Turning Real People into Characters
Generating my characters was never hard, because they really exist. I write narrative non-fiction, adaptations of true military stories. The settings are predetermined, and the plots are part of history. Some of the dialogue is invented, events reordered for clarity, and occasionally two or more real people are merged into an amalgam. The goal is still to make the story as real as I can tell it.
My first book, Northwest of Eden, was my personal experience working as a trauma nurse in western Iraq. I told it in first person, so I was the main character. Each day after work, I would chisel the story based on the real happenings of the day and my reactions to them. I didn’t know exactly how the story would unfold, but there were incidents that I knew I would write about. For instance, I knew that some of the soldiers who came into the hospital would not survive their injuries. I didn’t know when it would happen, but I knew it would, so I wanted to record it.
The witnesses to that event had such intense reactions that I had to force myself to notice. Since I was also experiencing it, I had to articulate my own emotions onto the page as well. These were some of the most intense feelings I have ever had – shock, sadness, fear of inadequacy, and even some of the most intense anger and hatred imaginable. I had to write all of that for both me and for my supporting cast.
Here’s what I didn’t anticipate – ever have a character go in a direction that you didn’t plan? That’s sort of what happened with Northwest of Eden. I was experiencing emotions firsthand and trying to write about them, when I hadn’t yet processed them. The story ended up revealing character traits that I wasn’t aware of at the time. I didn’t realize until I was almost six years into the project that the story was about my own personal transformation, my crucible.
This epiphany triggered a 50% rewrite, which while frustrating, also allowed me to round out some of the other characters – bringing out emotions that I had glossed over. But again, there was something that facilitated this – I knew these characters personally, so I knew how they would react to fictional situations, as I had seen them in real ones.
My current work in progress is a six-part collection of real stories of an Army medic from each of the living wars. The protagonists are real people, so getting to know them before I write about them is paramount. They are veterans, like me, so we have some similarities. We are also very different. My oldest veteran is 87 and the youngest 21. One has vivid memories of Pearl Harbor just as haunting as my generation’s 9-11. Some went to war as parents, but most were children. My World War Two vet was fifteen when he exited a landing craft at Omaha Beach, D-Day, June 6, 1944. To him it is not a movie. It’s real.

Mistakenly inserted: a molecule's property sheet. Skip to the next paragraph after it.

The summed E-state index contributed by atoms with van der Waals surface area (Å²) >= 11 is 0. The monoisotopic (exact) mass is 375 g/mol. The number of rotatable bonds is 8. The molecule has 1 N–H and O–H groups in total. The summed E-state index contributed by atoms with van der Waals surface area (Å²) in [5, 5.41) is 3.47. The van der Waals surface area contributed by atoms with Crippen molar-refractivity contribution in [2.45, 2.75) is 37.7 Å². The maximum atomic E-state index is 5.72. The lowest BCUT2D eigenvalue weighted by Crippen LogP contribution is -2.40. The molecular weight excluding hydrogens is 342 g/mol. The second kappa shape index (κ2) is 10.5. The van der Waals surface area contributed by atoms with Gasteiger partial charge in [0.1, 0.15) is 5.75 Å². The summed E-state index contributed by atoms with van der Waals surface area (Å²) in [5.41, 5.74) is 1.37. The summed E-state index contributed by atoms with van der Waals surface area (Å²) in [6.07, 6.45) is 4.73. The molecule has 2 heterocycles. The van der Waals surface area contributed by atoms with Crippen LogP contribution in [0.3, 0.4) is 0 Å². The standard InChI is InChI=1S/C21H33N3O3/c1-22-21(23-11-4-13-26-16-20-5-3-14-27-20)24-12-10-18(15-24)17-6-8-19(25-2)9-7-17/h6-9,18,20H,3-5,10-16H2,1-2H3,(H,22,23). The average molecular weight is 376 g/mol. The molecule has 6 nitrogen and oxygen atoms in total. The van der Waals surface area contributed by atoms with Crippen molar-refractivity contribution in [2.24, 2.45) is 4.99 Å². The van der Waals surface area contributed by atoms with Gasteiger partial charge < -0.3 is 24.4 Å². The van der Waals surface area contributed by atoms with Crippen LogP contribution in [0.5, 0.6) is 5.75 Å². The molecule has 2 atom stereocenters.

Capturing that intensity and putting it into characters is easier in some ways and more difficult in others. I can dive deeper to catch a feeling or a motive, but I have no control over the result. The stories happened the way they happened, and while I can selectively include various scenes, there is seldom a traditional plot. War is like that. Few participants ever see any point beyond the myopic view of the battlefield of the day. Tomorrow’s will be different.
The challenge as an author is to create characters the reader believes are real people, with real fears, goals, and emotions. We write what we know, so often a protagonist is an autobiographical reflection. The next level is being able to write a character substantially different than yourself – a single parent, a crime victim, or a victim of mental illness. Imagine trying to write a character with opposing political views – he would have to think not the way you believe he thinks, but the way he actually thinks – to the extent that a member who shares those views would identify with him.
Go out and write those characters. Make them real. In the process, you might learn something about yourself.
Yancy Caruthers (1971- ) is an Iraq war veteran, registered nurse, and retired Army Reserve officer. After 9/11, he was mobilized to active duty three times, two of which were in a war zone. While he wasn’t off doing something with the Army, he worked on a helicopter ambulance service in southern Missouri, where he grew up. After leaving the service in 2008, he continued to serve his country as a diplomat assigned to tours in Peru and The Bahamas. He retired and returned to Missouri in July 2015, but is currently looking for things to keep himself busy.